Tesla Cybertruck

Controversy Down Under Raises More Questions About Cybertruck’s Future

Tesla continues to be quiet about the fate of the Cybertruck, but its actions in Australia might give us a clue.

It’s one of the most controversial automotive products in decades — and also one of the most delayed. That’s led many observers to question whether Tesla will ever get its Cybertruck into production.

Now, adding more fuel to the debate, there have been reports that the upstart EV manufacturer has canceled plans to bring the electric pickup to Australia, despite the thousands of advance reservations placed by motorists there. But at least one source is now challenging that report, with fan site Teslarati.com insisting the “Cybertruck has NOT been canceled in Australia.”

What’s clear is that Tesla will give refunds, if requested, to the thousands of motorists down under who have placed advance reservations for the electric pickup, backed by a $150 Australian deposit, which has always been an option. There have been contradictory reports about whether Tesla has reached out to reservation holders offering refunds.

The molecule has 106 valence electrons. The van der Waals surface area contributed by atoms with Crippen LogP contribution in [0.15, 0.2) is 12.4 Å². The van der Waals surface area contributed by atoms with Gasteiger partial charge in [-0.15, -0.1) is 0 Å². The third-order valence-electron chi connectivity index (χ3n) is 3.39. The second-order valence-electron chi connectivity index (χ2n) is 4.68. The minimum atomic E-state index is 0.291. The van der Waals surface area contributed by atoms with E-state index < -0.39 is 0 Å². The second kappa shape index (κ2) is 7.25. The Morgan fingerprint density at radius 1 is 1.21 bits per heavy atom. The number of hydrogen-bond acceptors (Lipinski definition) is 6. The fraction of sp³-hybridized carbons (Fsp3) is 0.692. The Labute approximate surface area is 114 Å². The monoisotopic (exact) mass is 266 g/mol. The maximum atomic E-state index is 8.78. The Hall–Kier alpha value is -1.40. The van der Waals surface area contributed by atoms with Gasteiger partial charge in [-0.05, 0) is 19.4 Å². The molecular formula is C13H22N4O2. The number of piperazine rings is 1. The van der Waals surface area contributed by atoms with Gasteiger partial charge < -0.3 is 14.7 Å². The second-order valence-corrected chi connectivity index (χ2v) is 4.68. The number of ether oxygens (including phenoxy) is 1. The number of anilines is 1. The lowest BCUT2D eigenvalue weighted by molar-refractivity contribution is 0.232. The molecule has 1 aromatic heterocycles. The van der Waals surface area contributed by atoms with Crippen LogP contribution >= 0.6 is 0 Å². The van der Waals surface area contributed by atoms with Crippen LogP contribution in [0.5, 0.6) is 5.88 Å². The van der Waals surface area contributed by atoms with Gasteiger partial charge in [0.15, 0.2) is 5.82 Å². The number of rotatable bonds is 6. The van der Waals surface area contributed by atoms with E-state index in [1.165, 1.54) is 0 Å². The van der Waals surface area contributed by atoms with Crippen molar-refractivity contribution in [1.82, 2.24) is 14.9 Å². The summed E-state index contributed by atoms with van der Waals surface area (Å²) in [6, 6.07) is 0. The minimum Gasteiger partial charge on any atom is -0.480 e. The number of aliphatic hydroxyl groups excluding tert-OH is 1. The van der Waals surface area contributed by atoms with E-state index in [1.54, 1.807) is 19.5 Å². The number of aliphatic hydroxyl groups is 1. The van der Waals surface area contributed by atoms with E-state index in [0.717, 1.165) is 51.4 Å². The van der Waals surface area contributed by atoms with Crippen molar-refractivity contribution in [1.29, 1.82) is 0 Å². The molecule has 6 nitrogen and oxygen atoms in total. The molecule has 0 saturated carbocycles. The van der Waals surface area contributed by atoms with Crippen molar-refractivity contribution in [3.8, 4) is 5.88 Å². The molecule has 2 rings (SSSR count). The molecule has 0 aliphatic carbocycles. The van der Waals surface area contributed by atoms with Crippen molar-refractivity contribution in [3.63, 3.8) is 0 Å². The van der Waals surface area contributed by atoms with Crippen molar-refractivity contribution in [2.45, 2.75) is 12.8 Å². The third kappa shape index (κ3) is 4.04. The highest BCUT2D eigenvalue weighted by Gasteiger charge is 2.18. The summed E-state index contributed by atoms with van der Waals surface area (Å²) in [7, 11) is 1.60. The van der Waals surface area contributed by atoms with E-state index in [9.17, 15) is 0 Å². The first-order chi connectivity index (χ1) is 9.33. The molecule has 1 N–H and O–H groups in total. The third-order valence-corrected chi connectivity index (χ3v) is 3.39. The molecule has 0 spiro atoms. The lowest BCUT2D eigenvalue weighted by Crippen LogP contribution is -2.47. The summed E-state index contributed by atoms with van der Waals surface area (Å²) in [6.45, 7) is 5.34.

Tesla Cybertruck
Screenshot of Australian Tesla Cybertruck landing page on July 25, 2022; (capture/Bryon Dorr)

The automaker has also changed — but not deleted — the Cybertruck page on its Australian site. But where customers could, until recently, place additional reservations, the page no longer permits that, instead offering a link to “Get Updates.”

The exact reasoning hasn’t been revealed — and Tesla normally declines to respond to requests from the media. But whether Tesla actually is canceling Australian sales or simply limiting new reservations, new concerns are being raised about plans for the Cybertruck, which has been delayed repeatedly since its unveiling nearly 3 years ago.

Tesla CEO Elon Musk has indicated the electric pickup now won’t be put into production until sometime next year, at the earliest. Analysts including Sam Fiorani, of AutoForecast Solution, say potential buyers could have to wait until 2024.